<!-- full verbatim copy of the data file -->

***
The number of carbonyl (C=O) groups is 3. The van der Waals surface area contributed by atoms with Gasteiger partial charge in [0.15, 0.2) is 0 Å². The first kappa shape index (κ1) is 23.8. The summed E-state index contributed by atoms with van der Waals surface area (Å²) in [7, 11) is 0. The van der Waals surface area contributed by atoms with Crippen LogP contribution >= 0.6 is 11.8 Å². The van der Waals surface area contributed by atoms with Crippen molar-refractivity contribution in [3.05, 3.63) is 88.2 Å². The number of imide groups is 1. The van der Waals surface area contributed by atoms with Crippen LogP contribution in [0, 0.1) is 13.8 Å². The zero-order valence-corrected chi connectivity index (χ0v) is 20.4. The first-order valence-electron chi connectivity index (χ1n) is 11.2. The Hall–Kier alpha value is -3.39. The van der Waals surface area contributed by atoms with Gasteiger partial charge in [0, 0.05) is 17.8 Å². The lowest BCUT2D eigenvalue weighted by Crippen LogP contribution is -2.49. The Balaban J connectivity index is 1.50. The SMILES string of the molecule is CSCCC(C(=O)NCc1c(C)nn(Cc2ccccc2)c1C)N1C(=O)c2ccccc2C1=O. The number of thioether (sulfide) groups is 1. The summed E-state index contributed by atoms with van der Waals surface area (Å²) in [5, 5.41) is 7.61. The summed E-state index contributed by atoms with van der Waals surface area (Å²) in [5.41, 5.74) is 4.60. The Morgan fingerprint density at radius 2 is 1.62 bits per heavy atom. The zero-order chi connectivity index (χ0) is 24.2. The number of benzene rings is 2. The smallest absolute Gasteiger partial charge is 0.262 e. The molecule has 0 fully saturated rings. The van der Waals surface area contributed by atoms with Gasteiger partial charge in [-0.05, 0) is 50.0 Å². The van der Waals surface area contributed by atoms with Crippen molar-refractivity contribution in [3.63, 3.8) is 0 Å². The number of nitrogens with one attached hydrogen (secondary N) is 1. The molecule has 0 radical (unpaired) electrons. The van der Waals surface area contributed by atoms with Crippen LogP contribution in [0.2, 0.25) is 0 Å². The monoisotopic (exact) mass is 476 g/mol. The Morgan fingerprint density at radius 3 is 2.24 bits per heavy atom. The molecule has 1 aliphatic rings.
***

The number of carbonyl (C=O) groups is 3. The van der Waals surface area contributed by atoms with Gasteiger partial charge in [0.15, 0.2) is 0 Å². The first kappa shape index (κ1) is 23.8. The summed E-state index contributed by atoms with van der Waals surface area (Å²) in [7, 11) is 0. The van der Waals surface area contributed by atoms with Crippen LogP contribution >= 0.6 is 11.8 Å². The van der Waals surface area contributed by atoms with Crippen molar-refractivity contribution in [3.05, 3.63) is 88.2 Å². The number of imide groups is 1. The van der Waals surface area contributed by atoms with Crippen LogP contribution in [0, 0.1) is 13.8 Å². The zero-order valence-corrected chi connectivity index (χ0v) is 20.4. The first-order valence-electron chi connectivity index (χ1n) is 11.2. The Hall–Kier alpha value is -3.39. The van der Waals surface area contributed by atoms with Gasteiger partial charge in [0, 0.05) is 17.8 Å². The lowest BCUT2D eigenvalue weighted by Crippen LogP contribution is -2.49. The Balaban J connectivity index is 1.50. The SMILES string of the molecule is CSCCC(C(=O)NCc1c(C)nn(Cc2ccccc2)c1C)N1C(=O)c2ccccc2C1=O. The number of thioether (sulfide) groups is 1. The summed E-state index contributed by atoms with van der Waals surface area (Å²) in [5, 5.41) is 7.61. The summed E-state index contributed by atoms with van der Waals surface area (Å²) in [5.41, 5.74) is 4.60. The Morgan fingerprint density at radius 2 is 1.62 bits per heavy atom. The zero-order chi connectivity index (χ0) is 24.2. The number of benzene rings is 2. The smallest absolute Gasteiger partial charge is 0.262 e. The molecule has 0 fully saturated rings. The van der Waals surface area contributed by atoms with Gasteiger partial charge in [-0.05, 0) is 50.0 Å². The van der Waals surface area contributed by atoms with Crippen molar-refractivity contribution in [3.63, 3.8) is 0 Å². The number of nitrogens with one attached hydrogen (secondary N) is 1. The molecule has 0 radical (unpaired) electrons. The van der Waals surface area contributed by atoms with Crippen LogP contribution in [0.2, 0.25) is 0 Å². The monoisotopic (exact) mass is 476 g/mol. The Morgan fingerprint density at radius 3 is 2.24 bits per heavy atom. The molecule has 1 aliphatic rings.